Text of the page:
Exeter, Devon UK • Feb 27, 2024 • VOL XII

Exeter, Devon UK • [date-today] • VOL XII
Home Music Album Review: Jenny Hval – Blood Bitch

Album Review: Jenny Hval – Blood Bitch

5 mins read
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Jenny Hval - Blood Bitch

Jenny Hval – Blood Bitch

This album is about vampires, as ‘The Great Undressing’ glibly admits. Blood Bitch, however, is really an “investigation of blood” and the myths surrounding it; why is it easier to speak of vampires than it is of menstruation? What makes one type of blood-myth less taboo than another?

The vampiric conceit speaks to fantasy, but inscribed in the album is the painful, bloody reality of the period taboo. Amidst the drone-y avant-guard goth pop, which is restlessly expansive at times, resonating with the pregnant thriller sounds of the Stranger Things soundtrack, Hval includes scratching, heavy breathing and other bodily sounds. This makes the references to period pains, fertility, bloodiness, even more powerful. Embedded in the ethereal Julia Holter-esque register of the LP there is darkness and fleshiness. In this way Hval avoids Blood Bitch being a coded homage to blood; blood isn’t made lyrical or poetic, it is frank and unapologetic.

Jenny Hval - press image: Stereo Sanctity

Jenny Hval – press image: Stereo Sanctity

‘In the Red’ is sprawling, structured loosely by breath evocative of running. There is a sense of disorientation and restlessness, yet this pervasive confusion tighly loops throughout the record. Indeed the heavy breath in ‘In the Red’, echoes ‘Untamed Region,’ where upon waking up to bloodied sheets the protagonist touches it “like a dog” marking its territory; here there is an animalistic, visceral feeling that undercuts the vampire’s unbreathiness. As much as this album is an exercise in big concepts, the eternal etc, Hval grounds it because “it hurts/everywhere”.

blood isn’t made lyrical or poetic, it is frank and unapologetic

So, to say the album is solely about menstruation is reductive, even if the tracklisting attests strongly to this theme. As per Hval it’s jam-packed. Desire and confusion grapple through the noise soundscapes that Hval creates with producer Lasse Marhaug. Leading single ‘Female Vampire’ triumphantly tackles ideas of existentialism and female sexuality, through the figure of the eternal vampire. Hval’s soft voice is echoed and harmonized over itself, so it sounds almost as if she is hocketing. The effect is breathy and light over the darkly repetitious instrumentation, which is at once sparse and arrestingly full. It establishes Hval’s voice in a soundscape inflected with 70s horror film warps and drone-y rumbling that struggles against as much as it underscores her. I think this interplay is central to the album, where Hval employs her influences of 70s horrors and exploitation films in order to draw a comparison in the limits of the images and myth-making around vampire-blood and period-blood, and beyond. What we see is an exposure of unsatisfying tropes that don’t attest to Hval’s experience as a woman, but rather frustrates and confuses it. Hval aligns herself with the lusty vampire, not its feminised victim singing “My desire takes place/ Anywhere everywhere/ Everyway.”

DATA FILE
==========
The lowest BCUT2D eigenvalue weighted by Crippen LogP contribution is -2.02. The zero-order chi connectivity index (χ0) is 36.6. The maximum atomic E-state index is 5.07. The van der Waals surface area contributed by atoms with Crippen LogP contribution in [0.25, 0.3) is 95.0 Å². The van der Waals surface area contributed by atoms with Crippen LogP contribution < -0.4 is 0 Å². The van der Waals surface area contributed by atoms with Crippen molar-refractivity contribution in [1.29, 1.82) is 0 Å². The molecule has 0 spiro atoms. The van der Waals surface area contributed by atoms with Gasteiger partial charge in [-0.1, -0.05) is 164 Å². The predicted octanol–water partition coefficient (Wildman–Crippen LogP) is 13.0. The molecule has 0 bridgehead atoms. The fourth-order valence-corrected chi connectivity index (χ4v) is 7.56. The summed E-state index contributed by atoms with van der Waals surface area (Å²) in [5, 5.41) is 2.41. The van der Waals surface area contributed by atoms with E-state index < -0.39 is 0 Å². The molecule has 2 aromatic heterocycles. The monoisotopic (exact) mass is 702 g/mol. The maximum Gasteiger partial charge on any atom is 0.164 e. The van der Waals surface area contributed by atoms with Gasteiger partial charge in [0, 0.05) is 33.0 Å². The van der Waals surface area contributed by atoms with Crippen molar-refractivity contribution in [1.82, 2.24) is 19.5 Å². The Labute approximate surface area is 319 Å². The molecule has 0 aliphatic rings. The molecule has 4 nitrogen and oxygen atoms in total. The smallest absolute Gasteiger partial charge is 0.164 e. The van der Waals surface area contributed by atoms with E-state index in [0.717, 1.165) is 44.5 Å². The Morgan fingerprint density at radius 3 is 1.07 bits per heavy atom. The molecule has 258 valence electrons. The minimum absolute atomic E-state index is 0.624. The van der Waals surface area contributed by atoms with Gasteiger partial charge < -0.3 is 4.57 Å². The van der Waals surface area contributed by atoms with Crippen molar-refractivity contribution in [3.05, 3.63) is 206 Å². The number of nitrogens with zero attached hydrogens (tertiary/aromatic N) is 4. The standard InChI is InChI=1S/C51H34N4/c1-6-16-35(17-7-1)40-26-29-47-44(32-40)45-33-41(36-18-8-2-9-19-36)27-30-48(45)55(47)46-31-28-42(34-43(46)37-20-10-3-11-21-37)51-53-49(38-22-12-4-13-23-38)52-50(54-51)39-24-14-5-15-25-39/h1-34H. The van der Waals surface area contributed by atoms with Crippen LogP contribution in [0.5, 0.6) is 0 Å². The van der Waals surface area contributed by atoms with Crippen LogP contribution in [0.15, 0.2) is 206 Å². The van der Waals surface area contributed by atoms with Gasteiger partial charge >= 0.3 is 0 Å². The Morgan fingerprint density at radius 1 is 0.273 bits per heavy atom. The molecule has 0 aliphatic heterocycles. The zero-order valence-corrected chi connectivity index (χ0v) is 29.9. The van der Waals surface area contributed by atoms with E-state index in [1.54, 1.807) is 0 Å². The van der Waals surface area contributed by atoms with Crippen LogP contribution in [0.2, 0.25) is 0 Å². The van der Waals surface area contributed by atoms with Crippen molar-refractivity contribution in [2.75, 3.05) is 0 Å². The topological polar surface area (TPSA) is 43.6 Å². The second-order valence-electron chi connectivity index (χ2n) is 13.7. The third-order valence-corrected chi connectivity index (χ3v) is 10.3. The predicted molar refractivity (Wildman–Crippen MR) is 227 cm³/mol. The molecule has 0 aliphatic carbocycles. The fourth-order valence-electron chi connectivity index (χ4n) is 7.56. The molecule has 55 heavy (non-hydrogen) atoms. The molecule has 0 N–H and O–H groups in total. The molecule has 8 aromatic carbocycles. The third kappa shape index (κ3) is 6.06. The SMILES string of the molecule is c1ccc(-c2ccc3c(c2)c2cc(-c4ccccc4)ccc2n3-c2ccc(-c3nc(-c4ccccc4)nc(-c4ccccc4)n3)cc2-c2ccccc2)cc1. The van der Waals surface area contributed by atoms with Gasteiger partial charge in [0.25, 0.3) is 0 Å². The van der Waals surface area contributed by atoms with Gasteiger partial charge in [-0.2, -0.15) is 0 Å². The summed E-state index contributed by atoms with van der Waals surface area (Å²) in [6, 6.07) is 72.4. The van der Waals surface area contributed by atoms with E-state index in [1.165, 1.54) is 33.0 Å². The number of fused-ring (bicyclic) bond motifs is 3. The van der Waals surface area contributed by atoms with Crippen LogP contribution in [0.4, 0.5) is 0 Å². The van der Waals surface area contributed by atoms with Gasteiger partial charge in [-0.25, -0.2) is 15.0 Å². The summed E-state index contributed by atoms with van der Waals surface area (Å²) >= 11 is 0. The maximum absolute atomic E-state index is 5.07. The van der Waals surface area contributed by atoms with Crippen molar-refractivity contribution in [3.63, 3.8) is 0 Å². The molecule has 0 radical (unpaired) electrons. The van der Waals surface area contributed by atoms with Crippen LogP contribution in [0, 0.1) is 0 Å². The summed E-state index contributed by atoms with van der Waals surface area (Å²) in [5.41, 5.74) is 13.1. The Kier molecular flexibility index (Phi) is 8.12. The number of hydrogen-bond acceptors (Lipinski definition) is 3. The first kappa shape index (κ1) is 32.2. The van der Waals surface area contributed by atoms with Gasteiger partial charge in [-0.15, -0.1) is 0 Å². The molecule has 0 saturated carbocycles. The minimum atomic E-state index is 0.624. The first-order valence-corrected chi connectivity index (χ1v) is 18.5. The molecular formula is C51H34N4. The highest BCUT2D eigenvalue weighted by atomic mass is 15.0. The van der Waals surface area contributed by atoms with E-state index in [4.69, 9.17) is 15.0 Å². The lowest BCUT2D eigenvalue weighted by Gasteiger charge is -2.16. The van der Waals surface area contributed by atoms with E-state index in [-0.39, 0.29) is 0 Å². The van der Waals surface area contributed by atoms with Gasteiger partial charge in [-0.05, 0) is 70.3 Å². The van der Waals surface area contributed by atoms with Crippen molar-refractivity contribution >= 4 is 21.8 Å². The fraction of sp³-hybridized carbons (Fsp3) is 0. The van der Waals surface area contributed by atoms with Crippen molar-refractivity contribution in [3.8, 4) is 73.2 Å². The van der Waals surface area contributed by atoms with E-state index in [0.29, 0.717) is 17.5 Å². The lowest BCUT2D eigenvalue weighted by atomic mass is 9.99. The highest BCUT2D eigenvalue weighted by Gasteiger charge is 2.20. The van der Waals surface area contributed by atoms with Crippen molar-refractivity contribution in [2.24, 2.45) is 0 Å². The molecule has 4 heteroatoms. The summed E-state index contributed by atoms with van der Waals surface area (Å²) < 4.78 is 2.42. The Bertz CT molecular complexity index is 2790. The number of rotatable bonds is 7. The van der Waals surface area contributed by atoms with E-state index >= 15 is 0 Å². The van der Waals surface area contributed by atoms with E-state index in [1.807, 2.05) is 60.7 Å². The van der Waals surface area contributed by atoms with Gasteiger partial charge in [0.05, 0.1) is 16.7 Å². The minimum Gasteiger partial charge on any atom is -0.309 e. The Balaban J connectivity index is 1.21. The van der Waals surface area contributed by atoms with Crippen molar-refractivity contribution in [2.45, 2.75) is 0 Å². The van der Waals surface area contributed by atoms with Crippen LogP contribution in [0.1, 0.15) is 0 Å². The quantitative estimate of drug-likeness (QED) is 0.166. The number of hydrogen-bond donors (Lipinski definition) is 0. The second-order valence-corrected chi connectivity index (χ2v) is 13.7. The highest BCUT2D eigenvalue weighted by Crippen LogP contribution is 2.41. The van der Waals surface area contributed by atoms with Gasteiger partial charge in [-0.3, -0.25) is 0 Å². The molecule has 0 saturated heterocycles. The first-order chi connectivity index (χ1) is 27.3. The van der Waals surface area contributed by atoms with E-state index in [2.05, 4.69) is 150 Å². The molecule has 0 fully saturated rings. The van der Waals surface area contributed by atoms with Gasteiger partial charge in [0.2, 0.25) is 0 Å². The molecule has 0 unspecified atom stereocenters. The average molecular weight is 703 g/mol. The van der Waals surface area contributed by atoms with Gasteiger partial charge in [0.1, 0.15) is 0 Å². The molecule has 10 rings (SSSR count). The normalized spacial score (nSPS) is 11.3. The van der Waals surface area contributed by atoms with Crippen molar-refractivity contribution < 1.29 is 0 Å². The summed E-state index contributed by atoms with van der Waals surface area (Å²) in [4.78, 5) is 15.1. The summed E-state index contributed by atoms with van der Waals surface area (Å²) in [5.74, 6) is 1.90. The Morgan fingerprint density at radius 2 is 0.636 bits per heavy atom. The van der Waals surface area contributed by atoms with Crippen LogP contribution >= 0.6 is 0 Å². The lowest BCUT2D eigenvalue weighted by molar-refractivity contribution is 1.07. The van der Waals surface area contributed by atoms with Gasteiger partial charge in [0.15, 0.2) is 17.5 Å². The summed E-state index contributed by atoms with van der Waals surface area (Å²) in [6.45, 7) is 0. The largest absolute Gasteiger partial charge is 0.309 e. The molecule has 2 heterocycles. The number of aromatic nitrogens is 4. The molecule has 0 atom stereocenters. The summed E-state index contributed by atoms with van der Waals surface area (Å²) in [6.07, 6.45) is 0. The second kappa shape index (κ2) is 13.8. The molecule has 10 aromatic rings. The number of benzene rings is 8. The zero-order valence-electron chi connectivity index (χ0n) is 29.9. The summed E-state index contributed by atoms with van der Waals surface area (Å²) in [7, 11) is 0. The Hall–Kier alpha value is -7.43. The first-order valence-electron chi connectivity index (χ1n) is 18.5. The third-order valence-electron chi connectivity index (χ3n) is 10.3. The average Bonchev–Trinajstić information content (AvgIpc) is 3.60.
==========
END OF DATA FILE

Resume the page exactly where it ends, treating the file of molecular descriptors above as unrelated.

The album’s best track, ‘Conceptual Romance’ (maybe because it sounds the prettiest) pits “this blood bitch’s tale” as “stuck in erotic self-oscillation.” It charts the unsatisfactory limits of idealised and sentimentalised ‘love’. Hval then develops this in ‘The Great Undressing’ with the lyric “Late capitalism it works like unrequited love/ It never rests”. In a sense then, Blood Bitch tackles negotiations with the ideas we buy into, yet get nothing back.

Jenny Hval - press image: Stereo Sanctity

Jenny Hval – press image: Stereo Sanctity

‘Untamed Region’ samples the same Adam Curtis documentary clip that Charlie Brooker use on last year’s screenwipe (the one that descended into a nightmarish newsrell that served as a sad gut-punch to us unsuspecting viewers of Brooker’s usually sardonic yearly summaries). Hval similarly points to the immobilising shittiness of the modern condition, of, as Curtis puts it, “a constant vaudeville of contradictory stories” which leaves us “unable to challenge anything because we live in a state of confusion and uncertainty.”

Yet for all its ideas and Hval’s sense of confusion and failure towards them, a tangible victory against the narratives of late-capitalism, not least its conflicting taboos around the female body, emerges. Quite apart from being sonically interesting and beautiful, Blood Bitch signposts an unapologetic account of the bloody business of (some experiences of) womanhood.

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